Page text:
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Informatics   (2,867 Views 7 Comments)
by AesthesiaSeeker AesthesiaSeeker (New Member) New Member

2,546 Visitors; 49 Posts

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So this is actually going to sound really stupid (I know that there are people out there who might tell me to search this forum and find answers on my own - I hear ya, I've got Asperger's/HFA so bear with me) but what exactly is nursing informatics?

Under specialties for Nursing Informatics on this website it states "Nursing informatics is a specialty that integrates nursing science, computer science, and information science to manage and communicate data, information, knowledge and wisdom in nursing practice.

I mean from what I'm reading it says nursing + computer & information science that leads to (->) nursing data/information/knowledge/wisdom. Data/information/knowledge/wisdom...aren't all four of those words synonymous to each other and describe one single concept?[COLOR=#454545] [/COLOR]What the heck does that even mean?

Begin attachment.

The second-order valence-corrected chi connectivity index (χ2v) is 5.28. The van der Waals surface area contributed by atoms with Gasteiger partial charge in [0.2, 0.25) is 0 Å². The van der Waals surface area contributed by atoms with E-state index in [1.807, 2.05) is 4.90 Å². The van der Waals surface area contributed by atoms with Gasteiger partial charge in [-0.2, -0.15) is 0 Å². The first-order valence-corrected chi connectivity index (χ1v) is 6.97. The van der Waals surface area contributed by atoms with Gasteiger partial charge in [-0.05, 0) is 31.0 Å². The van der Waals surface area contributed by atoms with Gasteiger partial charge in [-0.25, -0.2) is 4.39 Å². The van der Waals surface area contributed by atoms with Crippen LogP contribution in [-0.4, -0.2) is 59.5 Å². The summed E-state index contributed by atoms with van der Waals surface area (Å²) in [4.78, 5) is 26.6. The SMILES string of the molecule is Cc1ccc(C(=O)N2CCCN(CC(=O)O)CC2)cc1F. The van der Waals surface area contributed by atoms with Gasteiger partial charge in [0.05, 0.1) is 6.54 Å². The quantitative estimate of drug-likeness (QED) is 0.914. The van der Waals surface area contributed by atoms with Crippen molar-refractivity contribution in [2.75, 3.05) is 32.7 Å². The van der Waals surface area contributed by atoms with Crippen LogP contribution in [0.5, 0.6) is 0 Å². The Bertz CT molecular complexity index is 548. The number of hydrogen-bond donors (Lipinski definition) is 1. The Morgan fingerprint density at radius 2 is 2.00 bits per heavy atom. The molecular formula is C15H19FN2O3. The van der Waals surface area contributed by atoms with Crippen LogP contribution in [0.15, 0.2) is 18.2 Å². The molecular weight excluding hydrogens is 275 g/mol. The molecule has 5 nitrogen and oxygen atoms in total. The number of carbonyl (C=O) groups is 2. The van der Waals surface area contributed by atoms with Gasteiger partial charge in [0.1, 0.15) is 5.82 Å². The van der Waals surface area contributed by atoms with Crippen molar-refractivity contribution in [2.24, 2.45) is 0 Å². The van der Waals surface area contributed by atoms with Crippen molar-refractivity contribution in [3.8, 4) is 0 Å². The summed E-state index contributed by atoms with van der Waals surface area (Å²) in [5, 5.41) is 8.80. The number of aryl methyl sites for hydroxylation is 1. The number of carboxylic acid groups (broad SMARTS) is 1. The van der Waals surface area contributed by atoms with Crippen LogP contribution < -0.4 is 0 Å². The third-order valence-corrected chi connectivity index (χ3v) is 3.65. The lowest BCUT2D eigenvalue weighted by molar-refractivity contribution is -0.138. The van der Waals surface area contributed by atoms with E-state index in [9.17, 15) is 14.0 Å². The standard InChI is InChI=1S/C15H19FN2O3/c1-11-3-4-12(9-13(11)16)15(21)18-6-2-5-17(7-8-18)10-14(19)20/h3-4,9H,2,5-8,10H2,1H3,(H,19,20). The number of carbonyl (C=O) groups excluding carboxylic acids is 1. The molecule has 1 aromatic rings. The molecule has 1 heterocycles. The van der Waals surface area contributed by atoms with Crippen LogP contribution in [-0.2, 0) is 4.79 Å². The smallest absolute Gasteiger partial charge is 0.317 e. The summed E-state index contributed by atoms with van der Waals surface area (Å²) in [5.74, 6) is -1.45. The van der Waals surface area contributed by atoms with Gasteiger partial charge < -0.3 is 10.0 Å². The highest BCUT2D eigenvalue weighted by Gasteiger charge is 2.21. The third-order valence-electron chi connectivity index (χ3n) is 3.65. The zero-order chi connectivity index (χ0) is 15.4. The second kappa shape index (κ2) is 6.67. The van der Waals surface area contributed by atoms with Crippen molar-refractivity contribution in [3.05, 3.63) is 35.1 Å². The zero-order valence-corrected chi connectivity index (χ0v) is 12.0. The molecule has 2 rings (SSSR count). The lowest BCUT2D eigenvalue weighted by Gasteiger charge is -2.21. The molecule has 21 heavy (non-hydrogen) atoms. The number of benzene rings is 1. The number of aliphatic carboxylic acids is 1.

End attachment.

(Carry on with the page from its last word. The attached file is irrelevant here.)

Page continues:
I don't mean to insult anyone who is a nurse informaticist, I got my BSN and I'm actually thinking about going back to get my MSN in health/nursing informatics.

But if you had to put it into words, what is nursing informatics? What do you do while you're at work? What does a typical day look like? Do I need to know how to write computer code? What should I look for in informatic school programs that will help me be most successful?

Edited by AesthesiaSeeker
Accidentally left out a paragraph

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llg has 40 years experience as a PhD, RN and works as a Nursing Professional Development + Academic Facult.

242 Likes; 5 Followers; 57,543 Visitors; 12,974 Posts

I'll let someone from nursing information discuss their typical day ... but I will tackle your other question about data/information/knowledge/wisdom as that was something I studied in graduate school.

Those words describe concepts that are similar, but not identical. Each represents a different level of knowledge. In other words:

"Data" is a collection of single facts that may or may not fit together or have any significant meaning. For example, you could have a list of responses to a questionnaire in which the questions aren't related to each other in any way. Or ... a little light is "on" or it is "off" -- and you don't know what the little light being on means. That would be data, but there would be no meaningful knowledge or wisdom there.